Eighty-nine clean water and drinking water projects in 67 communities, regional water supply and wastewater treatment districts have been awarded more than $512 million in low-interest loans to fund construction and planning projects to improve water quality, upgrade or replace aging sewer infrastructure, and cut treatment facility energy use and costs.
The 2-percent interest loans, through the State Revolving Fund (SRF) administered by the Massachusetts Water Pollution Abatement Trust, will fund 54 clean water projects totaling more than $391 million and 35 drinking water initiatives totaling nearly $121 million.
Thirty-two of the 89 projects, or more than $337 million of the total $512 million, are for renewable-energy or green-infrastructure projects or green components of projects. Those projects involve energy-efficiency upgrades to treatment plants and the on-site installation of renewable-energy technologies such as solar cells and hydro-electric power.
Energy use at wastewater and drinking water treatment facilities is a major contributor to overall energy consumption for many municipalities, with communities statewide spending approximately $150 million per year on electricity to treat 662 billion gallons of wastewater and drinking water. Approximately 30 percent of municipal energy use derives from water treatment.
“The projects supported by SRF funding help communities across the state improve water quality in our rivers, lakes and estuaries, and also protect the public health,” said Energy and Environmental Affairs Secretary Rick Sullivan. “The renewable and energy efficiency measures included in the projects will also help to cut air emissions from treatment plants and stabilize municipal energy costs.”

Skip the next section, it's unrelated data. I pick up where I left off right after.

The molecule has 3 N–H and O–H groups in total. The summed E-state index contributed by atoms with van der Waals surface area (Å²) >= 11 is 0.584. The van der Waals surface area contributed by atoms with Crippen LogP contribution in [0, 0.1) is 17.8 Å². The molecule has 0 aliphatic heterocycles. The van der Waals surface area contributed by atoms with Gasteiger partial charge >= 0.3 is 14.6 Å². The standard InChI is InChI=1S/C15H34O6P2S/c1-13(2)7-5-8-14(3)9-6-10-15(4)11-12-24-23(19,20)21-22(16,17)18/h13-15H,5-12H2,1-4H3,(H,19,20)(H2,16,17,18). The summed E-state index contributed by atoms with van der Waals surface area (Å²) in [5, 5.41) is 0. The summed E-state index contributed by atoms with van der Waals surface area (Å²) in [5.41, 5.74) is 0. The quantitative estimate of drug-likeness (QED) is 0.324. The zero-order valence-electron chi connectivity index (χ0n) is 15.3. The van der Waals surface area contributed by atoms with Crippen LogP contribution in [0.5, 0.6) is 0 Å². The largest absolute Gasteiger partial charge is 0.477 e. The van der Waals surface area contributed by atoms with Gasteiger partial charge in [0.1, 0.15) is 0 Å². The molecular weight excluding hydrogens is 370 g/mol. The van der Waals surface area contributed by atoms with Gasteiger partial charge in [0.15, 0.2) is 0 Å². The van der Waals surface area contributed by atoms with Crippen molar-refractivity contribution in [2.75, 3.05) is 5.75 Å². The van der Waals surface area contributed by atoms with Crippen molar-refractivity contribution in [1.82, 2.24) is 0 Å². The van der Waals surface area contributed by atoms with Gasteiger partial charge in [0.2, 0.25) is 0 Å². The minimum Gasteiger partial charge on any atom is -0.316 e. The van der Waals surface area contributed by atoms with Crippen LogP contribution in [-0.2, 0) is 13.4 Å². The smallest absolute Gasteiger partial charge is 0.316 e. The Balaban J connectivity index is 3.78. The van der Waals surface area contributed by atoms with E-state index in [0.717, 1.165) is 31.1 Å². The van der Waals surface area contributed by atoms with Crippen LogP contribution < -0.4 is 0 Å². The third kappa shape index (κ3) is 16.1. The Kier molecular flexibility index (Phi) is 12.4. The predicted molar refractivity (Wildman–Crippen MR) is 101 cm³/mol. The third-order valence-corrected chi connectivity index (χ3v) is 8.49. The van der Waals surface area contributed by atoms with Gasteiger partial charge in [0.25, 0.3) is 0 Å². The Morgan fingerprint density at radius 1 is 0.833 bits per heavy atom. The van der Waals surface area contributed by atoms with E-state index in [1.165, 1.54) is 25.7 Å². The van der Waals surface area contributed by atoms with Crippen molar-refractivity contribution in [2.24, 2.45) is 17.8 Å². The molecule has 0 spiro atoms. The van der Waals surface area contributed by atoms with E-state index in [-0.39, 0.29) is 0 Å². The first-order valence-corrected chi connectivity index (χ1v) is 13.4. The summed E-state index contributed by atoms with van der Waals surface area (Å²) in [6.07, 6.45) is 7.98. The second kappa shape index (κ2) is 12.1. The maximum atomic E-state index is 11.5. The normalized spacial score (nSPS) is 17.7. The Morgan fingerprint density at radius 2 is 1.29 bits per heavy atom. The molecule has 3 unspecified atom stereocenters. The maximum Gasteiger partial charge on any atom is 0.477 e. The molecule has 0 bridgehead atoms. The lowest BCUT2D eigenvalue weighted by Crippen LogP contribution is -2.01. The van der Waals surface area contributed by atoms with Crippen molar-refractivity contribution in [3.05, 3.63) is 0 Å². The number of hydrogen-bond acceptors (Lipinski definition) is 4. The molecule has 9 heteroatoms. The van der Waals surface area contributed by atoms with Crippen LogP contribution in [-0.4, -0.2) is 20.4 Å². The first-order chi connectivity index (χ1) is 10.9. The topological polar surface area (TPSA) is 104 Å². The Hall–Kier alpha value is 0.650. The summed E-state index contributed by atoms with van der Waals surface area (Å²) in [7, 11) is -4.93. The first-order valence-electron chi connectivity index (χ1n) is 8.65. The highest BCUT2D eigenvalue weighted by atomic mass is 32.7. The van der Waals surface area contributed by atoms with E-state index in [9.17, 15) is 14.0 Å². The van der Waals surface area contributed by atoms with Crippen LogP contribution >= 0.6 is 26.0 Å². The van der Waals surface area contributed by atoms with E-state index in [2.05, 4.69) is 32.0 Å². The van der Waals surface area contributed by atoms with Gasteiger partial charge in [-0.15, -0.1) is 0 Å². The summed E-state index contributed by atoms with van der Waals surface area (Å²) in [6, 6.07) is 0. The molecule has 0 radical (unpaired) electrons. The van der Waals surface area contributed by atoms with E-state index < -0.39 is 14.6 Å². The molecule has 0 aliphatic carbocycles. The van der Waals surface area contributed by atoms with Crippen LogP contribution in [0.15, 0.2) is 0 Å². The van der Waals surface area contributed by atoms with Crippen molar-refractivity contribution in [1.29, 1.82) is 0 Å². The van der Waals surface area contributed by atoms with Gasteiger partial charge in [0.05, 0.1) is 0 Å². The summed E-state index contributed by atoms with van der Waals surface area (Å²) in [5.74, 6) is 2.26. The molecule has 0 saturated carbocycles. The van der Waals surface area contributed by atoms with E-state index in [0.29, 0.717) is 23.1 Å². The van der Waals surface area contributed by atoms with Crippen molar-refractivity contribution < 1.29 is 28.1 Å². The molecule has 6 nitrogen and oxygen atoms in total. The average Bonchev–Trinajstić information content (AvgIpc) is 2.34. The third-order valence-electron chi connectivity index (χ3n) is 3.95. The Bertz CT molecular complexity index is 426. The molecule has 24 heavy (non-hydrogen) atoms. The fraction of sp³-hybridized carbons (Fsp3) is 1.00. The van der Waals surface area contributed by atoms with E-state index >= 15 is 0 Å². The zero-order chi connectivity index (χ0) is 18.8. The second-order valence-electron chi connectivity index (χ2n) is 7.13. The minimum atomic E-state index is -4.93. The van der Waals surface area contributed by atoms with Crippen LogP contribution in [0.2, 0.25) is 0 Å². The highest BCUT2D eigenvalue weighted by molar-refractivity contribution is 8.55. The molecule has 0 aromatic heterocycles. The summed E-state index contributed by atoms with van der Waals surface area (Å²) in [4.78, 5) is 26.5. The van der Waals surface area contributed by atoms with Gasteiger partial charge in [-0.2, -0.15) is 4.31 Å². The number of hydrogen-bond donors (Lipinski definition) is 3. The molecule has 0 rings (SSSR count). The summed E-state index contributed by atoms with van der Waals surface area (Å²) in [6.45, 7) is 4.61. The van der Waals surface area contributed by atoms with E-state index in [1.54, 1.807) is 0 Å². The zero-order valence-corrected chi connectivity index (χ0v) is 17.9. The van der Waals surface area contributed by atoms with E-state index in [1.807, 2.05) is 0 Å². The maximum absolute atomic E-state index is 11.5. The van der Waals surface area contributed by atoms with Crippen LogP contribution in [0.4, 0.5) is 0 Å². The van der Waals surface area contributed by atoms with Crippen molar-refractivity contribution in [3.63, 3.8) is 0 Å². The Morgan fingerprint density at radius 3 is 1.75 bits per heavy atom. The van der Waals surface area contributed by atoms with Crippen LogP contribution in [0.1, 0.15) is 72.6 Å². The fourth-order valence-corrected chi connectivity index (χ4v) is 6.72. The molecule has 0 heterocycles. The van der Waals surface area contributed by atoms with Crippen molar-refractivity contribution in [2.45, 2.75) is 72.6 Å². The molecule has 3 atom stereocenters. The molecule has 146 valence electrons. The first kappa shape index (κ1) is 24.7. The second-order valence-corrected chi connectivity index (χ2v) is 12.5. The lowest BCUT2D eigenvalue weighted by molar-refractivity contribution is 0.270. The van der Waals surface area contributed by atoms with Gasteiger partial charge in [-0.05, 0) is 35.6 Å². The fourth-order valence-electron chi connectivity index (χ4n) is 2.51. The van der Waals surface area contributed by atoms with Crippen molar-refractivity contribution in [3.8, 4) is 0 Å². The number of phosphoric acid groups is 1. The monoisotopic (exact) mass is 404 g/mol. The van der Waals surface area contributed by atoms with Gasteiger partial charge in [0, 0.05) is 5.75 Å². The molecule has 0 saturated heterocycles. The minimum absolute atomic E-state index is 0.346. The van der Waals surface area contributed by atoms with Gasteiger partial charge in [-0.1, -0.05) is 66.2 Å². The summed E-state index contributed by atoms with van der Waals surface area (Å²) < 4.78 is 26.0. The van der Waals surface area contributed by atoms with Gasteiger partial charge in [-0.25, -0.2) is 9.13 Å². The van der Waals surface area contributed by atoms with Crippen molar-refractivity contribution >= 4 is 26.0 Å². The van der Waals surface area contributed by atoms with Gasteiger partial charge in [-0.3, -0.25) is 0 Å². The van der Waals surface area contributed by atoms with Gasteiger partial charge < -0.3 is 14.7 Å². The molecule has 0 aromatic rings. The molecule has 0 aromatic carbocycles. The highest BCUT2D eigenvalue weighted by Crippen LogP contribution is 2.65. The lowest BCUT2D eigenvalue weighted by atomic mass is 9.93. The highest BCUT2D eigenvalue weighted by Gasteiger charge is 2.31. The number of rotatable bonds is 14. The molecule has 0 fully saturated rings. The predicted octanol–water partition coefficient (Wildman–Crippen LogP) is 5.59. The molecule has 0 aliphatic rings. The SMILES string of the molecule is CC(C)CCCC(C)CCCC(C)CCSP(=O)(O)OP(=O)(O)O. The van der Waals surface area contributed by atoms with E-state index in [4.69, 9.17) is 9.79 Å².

MassDEP Commissioner Kenneth Kimmell added that the treatment facilities “combine energy efficiency savings and renewable energy production from solar and hydro to upgrade their operations, leading to significant budget savings that are good for communities and the environment.”
Using U.S. Environmental Protection Agency data, 39 of the projects that are in Environmental Justice (EJ) communities are expected to receive some loan principal forgiveness. EJ communities are areas with below-average Median Household Income levels, and communities of color that may experience a disproportionate share of environmental burdens and often lack environmental assets in their neighborhood.
The SRF comprises two programs: the Clean Water Fund, which has awarded approximately $5.3 billion in loans since the program’s inception in 1991; and the Drinking Water Fund, which has awarded approximately $1.3 billion in projects since it began in 1999.
This year, the Clean Water SRF funds 15 planning, four carry-over and 35 construction projects, such as wastewater treatment facilities and upgrades to existing sewer systems. The Drinking Water SRF funds two planning, nine carry-over and 24 construction projects; these funds support the engineering, design and construction of drinking water facilities and systems that protect public health and strengthen compliance with state and federal drinking water requirements.
For a full listing of the Clean Water SRF projects for 2013, see Table No. 1 at: 2013 Final Clean Water Intended Use Plan
For a full listing of the Drinking Water SRF projects for 2013, see Table No. 1 at: 2013 Final Drinking Water Intended Use Plan